More on experiment 6, and related phenomena

De Luc reported in 1772 that purging dissolved air out of water made it able to withstand very high temperatures without boiling (112°C in one trial), and theorized that the dissolved air facilitated boiling by forming small bubbles that function as sites of vapour-production (read more about early theories and modern theories of boiling).

On the hotplate the temperature of water in a long-necked flask will not reliably go above 104-105°C, because the occasional large bubbles will bring down the temperature each time. Higher superheating is only achieved with a cooler heat source. By burying the flask up to the neck in graphite, it is possible to boil the water in the flask with graphite temperature at just over 200°C, though usually brought it to around 250°C. With such gentle heating, it is easy to bring the water up to 108-109°C, before it boils off explosively and comes down to a somewhat lower temperature (but nowhere near 100°C). Afterwards the water may settle down to steadier (slightly superheated) boiling, or it may continue puffing and explosions. The latter is the likely outcome if the initial de-gassing is sufficient; the temperature tends to be unsteady, but can often be relatively stable if an equilibrium is reached between the heat influx from the graphite and the heat outflow by means of fast evaporation from the surface.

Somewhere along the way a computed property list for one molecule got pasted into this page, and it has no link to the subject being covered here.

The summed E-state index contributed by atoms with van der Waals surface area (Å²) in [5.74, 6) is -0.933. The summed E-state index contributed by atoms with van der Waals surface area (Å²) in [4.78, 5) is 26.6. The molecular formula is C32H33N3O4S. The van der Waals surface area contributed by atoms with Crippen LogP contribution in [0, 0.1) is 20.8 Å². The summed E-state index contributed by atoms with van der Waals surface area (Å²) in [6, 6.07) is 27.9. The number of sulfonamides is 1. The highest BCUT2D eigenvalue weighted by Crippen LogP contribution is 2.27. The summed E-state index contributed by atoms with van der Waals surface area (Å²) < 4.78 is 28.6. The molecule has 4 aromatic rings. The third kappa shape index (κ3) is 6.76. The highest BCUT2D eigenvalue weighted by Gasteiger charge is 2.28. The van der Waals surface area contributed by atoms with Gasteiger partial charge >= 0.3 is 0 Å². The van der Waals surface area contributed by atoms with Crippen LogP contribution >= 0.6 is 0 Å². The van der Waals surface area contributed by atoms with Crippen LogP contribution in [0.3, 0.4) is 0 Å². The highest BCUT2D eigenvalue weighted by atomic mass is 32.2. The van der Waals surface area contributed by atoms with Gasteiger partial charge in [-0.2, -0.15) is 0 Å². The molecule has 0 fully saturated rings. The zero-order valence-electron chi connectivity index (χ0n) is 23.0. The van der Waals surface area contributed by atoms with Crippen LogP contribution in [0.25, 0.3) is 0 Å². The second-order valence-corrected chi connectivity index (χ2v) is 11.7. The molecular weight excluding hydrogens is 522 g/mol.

Once the water is de-gassed in a long-necked flask, it is quite difficult to make it boil normally again. The following (27 August 2004) is typical behaviour with good de-gassing, temperatures recorded with a Beckmann thermometer: initial explosion at 105.50°C, about 4 minutes after passing 100°C; post-explosion temperature down to 103.4°C; afterwards temperature climbing back up quite steadily, despite a couple of small sharp puffs; 4 minutes after the initial explosion, another explosion, at about 106.3°C; for 2.5 minutes afterwards, puffing at around 105.5°C; thermometer removed for the next 4.5 minutes, resulting in no significant difference in the behaviour of the water; on re-insertion of the thermometer, temperature found to be steadily over 106°C, with occasional puffs accompanied by a hissing noise.

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